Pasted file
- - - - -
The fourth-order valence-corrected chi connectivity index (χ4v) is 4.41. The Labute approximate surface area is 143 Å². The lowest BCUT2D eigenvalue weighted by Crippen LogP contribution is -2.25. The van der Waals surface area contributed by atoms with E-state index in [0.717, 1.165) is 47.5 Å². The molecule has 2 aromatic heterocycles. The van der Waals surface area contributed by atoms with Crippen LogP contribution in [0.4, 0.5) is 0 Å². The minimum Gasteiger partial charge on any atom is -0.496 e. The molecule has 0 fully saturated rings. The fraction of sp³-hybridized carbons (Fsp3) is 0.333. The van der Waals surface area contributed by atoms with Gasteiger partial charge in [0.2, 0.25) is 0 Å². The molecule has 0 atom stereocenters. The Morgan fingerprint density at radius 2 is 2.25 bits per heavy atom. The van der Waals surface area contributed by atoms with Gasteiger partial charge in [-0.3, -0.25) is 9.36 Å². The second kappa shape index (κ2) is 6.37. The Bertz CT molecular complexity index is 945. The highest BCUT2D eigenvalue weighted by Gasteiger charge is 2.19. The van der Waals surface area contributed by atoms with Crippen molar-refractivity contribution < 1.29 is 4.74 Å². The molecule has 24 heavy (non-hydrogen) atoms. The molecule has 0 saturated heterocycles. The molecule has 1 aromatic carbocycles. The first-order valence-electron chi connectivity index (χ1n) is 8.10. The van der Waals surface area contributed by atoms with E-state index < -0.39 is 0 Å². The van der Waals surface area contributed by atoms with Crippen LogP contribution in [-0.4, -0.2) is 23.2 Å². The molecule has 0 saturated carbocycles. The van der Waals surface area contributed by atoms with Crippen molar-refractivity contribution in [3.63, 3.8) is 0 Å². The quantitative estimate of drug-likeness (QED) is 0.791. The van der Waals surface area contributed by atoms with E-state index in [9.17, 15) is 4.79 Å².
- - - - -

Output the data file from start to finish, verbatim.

The fourth-order valence-corrected chi connectivity index (χ4v) is 4.41. The Labute approximate surface area is 143 Å². The lowest BCUT2D eigenvalue weighted by Crippen LogP contribution is -2.25. The van der Waals surface area contributed by atoms with E-state index in [0.717, 1.165) is 47.5 Å². The molecule has 2 aromatic heterocycles. The van der Waals surface area contributed by atoms with Crippen LogP contribution in [0.4, 0.5) is 0 Å². The minimum Gasteiger partial charge on any atom is -0.496 e. The molecule has 0 fully saturated rings. The fraction of sp³-hybridized carbons (Fsp3) is 0.333. The van der Waals surface area contributed by atoms with Gasteiger partial charge in [0.2, 0.25) is 0 Å². The molecule has 0 atom stereocenters. The Morgan fingerprint density at radius 2 is 2.25 bits per heavy atom. The van der Waals surface area contributed by atoms with Gasteiger partial charge in [-0.3, -0.25) is 9.36 Å². The second kappa shape index (κ2) is 6.37. The Bertz CT molecular complexity index is 945. The highest BCUT2D eigenvalue weighted by Gasteiger charge is 2.19. The van der Waals surface area contributed by atoms with Crippen molar-refractivity contribution < 1.29 is 4.74 Å². The molecule has 24 heavy (non-hydrogen) atoms. The molecule has 0 saturated heterocycles. The molecule has 1 aromatic carbocycles. The first-order valence-electron chi connectivity index (χ1n) is 8.10. The van der Waals surface area contributed by atoms with E-state index < -0.39 is 0 Å². The van der Waals surface area contributed by atoms with Crippen LogP contribution in [-0.4, -0.2) is 23.2 Å². The molecule has 0 saturated carbocycles. The van der Waals surface area contributed by atoms with Crippen molar-refractivity contribution in [3.63, 3.8) is 0 Å². The quantitative estimate of drug-likeness (QED) is 0.791. The van der Waals surface area contributed by atoms with E-state index in [9.17, 15) is 4.79 Å².